1. Yeager, Valerie A. DrPH
  2. Menachemi, Nir PhD, MPH
  3. Jacinto, Corey M. MPH
  4. Chapple-McGruder, Theresa PhD
  5. Danielson, Elizabeth C. MA
  6. Halverson, Paul K. DrPH, FACHE
  7. for the SHO-CASE Steering Committee


Context: State health officials (SHOs), the executive and administrative leaders of state public health, play a key role in policy development, must be versed in the relevant/current evidence, and provide expertise about health issues to the legislature and the governor.


Objective: To provide an empirical examination of SHO backgrounds and qualifications over time.


Design, Setting, and Participants: Cross-sectional survey of current/former SHOs.


Main Outcome Measures: State health official educational backgrounds; public health experience; previous employment setting.


Results: Two-thirds of respondents (64.6%) reported having a medical degree, approximately half (48.3%) a formal public health degree, and almost one-quarter (21.8%) a management degree. The majority had governmental public health experience at some prior point in their career (70.0%). Almost two-thirds worked in governmental public health immediately before becoming an SHO. The proportion that was female increased significantly by decade from 5.6% in the 1970s/80s to 46.4% in the 2010s (P = .02).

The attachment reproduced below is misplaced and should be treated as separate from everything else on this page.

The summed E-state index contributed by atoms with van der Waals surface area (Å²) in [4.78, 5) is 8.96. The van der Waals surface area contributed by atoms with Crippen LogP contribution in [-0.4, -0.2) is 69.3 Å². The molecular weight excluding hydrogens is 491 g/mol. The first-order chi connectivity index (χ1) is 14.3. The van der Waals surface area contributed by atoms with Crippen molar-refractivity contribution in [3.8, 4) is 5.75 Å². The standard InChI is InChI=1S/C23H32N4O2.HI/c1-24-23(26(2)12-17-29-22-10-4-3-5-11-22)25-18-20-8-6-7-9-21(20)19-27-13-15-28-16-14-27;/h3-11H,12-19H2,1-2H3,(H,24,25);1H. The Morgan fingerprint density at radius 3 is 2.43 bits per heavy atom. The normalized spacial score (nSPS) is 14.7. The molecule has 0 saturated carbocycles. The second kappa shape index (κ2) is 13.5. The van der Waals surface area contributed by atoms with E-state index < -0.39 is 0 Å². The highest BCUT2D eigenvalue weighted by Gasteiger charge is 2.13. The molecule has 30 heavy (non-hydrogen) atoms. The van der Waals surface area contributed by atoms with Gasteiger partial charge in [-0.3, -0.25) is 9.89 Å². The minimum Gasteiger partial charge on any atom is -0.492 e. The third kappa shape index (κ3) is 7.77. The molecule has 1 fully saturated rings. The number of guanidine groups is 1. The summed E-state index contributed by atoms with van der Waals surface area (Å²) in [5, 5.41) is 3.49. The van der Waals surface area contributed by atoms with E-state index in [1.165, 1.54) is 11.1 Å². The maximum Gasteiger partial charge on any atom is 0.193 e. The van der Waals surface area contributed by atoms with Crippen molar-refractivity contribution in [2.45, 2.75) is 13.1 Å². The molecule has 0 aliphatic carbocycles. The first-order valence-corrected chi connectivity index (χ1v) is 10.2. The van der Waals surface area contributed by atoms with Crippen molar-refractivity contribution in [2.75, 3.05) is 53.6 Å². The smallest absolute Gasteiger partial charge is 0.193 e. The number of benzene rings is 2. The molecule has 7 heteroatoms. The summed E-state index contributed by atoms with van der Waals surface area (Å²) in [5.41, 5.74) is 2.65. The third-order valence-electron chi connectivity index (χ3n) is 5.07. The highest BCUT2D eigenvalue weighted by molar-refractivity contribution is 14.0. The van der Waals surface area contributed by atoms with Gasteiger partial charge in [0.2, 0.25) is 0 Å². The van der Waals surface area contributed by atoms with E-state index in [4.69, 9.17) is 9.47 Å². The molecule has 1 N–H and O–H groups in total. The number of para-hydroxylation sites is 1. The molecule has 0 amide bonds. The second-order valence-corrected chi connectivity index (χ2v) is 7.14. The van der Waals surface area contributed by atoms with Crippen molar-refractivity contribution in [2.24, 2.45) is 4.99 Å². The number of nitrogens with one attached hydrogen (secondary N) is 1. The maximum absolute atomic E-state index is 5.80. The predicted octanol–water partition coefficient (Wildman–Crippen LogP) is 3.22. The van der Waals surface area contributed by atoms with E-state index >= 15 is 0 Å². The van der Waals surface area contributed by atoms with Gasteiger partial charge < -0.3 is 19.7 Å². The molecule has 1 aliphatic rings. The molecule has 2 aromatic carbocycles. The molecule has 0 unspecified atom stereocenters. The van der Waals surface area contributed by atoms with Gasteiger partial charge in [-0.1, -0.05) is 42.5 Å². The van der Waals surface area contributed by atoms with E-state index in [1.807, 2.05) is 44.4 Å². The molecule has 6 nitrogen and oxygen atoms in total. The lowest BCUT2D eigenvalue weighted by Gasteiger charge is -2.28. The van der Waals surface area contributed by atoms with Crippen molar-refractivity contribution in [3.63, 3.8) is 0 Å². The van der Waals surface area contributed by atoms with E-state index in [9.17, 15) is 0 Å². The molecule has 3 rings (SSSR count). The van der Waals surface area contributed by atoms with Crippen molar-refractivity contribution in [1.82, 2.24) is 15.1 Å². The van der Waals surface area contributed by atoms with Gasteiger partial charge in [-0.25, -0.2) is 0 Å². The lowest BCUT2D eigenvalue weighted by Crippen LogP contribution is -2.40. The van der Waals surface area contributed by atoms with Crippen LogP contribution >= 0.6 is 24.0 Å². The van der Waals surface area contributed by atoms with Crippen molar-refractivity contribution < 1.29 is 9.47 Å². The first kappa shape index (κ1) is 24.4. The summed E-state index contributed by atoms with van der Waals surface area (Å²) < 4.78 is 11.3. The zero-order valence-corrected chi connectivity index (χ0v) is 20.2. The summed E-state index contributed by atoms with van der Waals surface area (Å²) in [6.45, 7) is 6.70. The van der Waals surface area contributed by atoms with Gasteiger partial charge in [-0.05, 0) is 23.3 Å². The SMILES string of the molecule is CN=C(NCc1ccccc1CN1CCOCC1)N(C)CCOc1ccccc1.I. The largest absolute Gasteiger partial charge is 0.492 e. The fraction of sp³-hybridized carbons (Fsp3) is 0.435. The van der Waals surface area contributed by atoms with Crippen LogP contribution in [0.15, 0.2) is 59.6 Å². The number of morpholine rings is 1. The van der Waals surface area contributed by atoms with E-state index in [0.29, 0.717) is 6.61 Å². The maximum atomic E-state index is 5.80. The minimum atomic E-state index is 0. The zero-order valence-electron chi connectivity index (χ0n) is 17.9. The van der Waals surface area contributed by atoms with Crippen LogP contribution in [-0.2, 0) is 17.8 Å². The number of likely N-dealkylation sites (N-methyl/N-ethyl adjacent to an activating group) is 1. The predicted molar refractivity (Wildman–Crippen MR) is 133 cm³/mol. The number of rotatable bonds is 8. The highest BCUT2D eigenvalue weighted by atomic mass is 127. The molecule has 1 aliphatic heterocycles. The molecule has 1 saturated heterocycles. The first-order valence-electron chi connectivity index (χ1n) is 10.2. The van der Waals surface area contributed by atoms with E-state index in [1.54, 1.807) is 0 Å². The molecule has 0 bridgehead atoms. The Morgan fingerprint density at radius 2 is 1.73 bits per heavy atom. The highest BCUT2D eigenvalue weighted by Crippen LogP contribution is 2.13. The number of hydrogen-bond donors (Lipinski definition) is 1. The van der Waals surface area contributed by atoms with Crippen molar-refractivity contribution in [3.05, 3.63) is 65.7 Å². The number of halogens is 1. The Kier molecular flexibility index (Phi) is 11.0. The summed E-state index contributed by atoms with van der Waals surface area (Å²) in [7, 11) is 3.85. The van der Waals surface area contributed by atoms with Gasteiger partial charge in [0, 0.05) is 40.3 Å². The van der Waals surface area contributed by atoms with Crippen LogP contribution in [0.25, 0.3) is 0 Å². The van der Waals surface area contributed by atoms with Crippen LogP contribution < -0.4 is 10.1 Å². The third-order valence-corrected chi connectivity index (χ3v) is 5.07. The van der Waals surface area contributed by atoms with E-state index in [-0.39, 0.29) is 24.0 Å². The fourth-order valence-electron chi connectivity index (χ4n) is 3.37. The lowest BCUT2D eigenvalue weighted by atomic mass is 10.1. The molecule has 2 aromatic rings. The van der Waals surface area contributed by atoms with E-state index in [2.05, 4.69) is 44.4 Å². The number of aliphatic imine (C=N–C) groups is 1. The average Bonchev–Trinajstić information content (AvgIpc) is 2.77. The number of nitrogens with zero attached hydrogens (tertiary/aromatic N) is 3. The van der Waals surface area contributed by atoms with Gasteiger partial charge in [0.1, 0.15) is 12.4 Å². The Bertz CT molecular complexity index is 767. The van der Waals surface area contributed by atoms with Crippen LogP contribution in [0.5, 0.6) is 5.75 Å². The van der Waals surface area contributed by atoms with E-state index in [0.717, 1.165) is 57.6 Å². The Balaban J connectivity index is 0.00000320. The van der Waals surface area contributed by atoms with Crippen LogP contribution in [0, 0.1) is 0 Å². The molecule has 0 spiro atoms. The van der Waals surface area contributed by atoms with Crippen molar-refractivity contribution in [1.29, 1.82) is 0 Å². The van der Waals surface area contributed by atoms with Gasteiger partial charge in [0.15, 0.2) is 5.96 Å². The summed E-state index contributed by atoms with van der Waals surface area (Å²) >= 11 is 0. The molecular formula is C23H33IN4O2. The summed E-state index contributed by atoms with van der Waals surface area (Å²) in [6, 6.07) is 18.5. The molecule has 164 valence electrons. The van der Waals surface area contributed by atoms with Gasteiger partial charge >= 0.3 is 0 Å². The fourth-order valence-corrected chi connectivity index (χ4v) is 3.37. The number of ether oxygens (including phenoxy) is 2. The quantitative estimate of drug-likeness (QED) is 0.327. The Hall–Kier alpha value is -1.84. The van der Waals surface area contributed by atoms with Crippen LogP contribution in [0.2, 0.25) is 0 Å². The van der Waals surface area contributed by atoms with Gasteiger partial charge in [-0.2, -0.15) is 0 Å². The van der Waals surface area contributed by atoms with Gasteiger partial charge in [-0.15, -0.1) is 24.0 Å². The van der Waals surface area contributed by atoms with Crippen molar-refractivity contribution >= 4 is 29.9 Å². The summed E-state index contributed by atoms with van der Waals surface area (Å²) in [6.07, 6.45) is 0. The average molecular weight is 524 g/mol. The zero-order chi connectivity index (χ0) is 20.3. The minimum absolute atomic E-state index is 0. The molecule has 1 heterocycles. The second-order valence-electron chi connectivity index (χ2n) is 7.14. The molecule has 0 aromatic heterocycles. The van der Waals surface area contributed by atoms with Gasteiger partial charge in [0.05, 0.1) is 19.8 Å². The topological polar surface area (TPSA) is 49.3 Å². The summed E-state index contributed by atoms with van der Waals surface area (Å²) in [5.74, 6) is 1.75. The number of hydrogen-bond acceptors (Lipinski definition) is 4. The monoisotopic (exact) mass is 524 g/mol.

Conclusions: The main finding from this study shows that more than two-thirds of SHOs have had governmental public health experience at some point in their career. This is not a new trend as there were no statistical differences in public health experience by decade. More than half of the SHOs were appointed to the role directly from governmental public health, indicating that their public health experience is timely and likely germane to their appointment as SHO. Findings also indicate improvements in gender diversity among one of the most influential leadership roles in governmental public health whereas significant changes in racial and ethnic diversity were not identified. Women are increasingly being appointed as SHOs, indicating increasing gender diversity in this influential position. Given that governmental public health employees are predominantly women, there is still room for gender equity improvements in executive leadership roles. This is coupled with the need for further racial and ethnic diversity improvements as well.